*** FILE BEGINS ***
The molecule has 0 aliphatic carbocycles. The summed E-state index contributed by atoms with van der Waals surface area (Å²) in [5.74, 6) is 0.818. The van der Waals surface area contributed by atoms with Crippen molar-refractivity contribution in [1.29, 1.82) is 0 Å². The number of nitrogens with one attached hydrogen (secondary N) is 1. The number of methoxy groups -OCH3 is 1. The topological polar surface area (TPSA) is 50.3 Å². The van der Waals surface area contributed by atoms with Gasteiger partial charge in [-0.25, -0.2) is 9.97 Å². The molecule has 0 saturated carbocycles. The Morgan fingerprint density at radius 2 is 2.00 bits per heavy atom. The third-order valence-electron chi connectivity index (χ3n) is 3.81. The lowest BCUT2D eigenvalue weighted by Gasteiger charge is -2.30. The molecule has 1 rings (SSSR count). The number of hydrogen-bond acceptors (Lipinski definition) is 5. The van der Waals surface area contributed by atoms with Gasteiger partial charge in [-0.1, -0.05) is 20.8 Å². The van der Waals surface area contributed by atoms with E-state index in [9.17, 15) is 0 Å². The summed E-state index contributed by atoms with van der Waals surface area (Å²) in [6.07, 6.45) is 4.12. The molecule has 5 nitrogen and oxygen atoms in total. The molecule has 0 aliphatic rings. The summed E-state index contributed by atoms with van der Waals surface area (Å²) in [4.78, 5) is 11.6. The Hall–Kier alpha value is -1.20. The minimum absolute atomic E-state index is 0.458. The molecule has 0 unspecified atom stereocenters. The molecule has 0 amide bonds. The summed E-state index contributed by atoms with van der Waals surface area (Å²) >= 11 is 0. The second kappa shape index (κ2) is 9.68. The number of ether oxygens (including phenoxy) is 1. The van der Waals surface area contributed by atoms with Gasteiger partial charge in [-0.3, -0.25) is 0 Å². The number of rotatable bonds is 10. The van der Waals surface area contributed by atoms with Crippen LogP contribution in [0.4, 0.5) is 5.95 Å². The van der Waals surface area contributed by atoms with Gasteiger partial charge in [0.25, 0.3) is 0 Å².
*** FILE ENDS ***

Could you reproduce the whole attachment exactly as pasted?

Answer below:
The molecule has 0 aliphatic carbocycles. The summed E-state index contributed by atoms with van der Waals surface area (Å²) in [5.74, 6) is 0.818. The van der Waals surface area contributed by atoms with Crippen molar-refractivity contribution in [1.29, 1.82) is 0 Å². The number of nitrogens with one attached hydrogen (secondary N) is 1. The number of methoxy groups -OCH3 is 1. The topological polar surface area (TPSA) is 50.3 Å². The van der Waals surface area contributed by atoms with Gasteiger partial charge in [-0.25, -0.2) is 9.97 Å². The molecule has 0 saturated carbocycles. The Morgan fingerprint density at radius 2 is 2.00 bits per heavy atom. The third-order valence-electron chi connectivity index (χ3n) is 3.81. The lowest BCUT2D eigenvalue weighted by Gasteiger charge is -2.30. The molecule has 1 rings (SSSR count). The number of hydrogen-bond acceptors (Lipinski definition) is 5. The van der Waals surface area contributed by atoms with Gasteiger partial charge in [-0.1, -0.05) is 20.8 Å². The van der Waals surface area contributed by atoms with E-state index in [9.17, 15) is 0 Å². The summed E-state index contributed by atoms with van der Waals surface area (Å²) in [6.07, 6.45) is 4.12. The molecule has 5 nitrogen and oxygen atoms in total. The molecule has 0 aliphatic rings. The summed E-state index contributed by atoms with van der Waals surface area (Å²) in [4.78, 5) is 11.6. The Hall–Kier alpha value is -1.20. The minimum absolute atomic E-state index is 0.458. The molecule has 0 unspecified atom stereocenters. The molecule has 0 amide bonds. The summed E-state index contributed by atoms with van der Waals surface area (Å²) >= 11 is 0. The second kappa shape index (κ2) is 9.68. The number of ether oxygens (including phenoxy) is 1. The van der Waals surface area contributed by atoms with Gasteiger partial charge in [-0.3, -0.25) is 0 Å². The number of rotatable bonds is 10. The van der Waals surface area contributed by atoms with Crippen LogP contribution in [0.4, 0.5) is 5.95 Å². The van der Waals surface area contributed by atoms with Gasteiger partial charge in [0.25, 0.3) is 0 Å².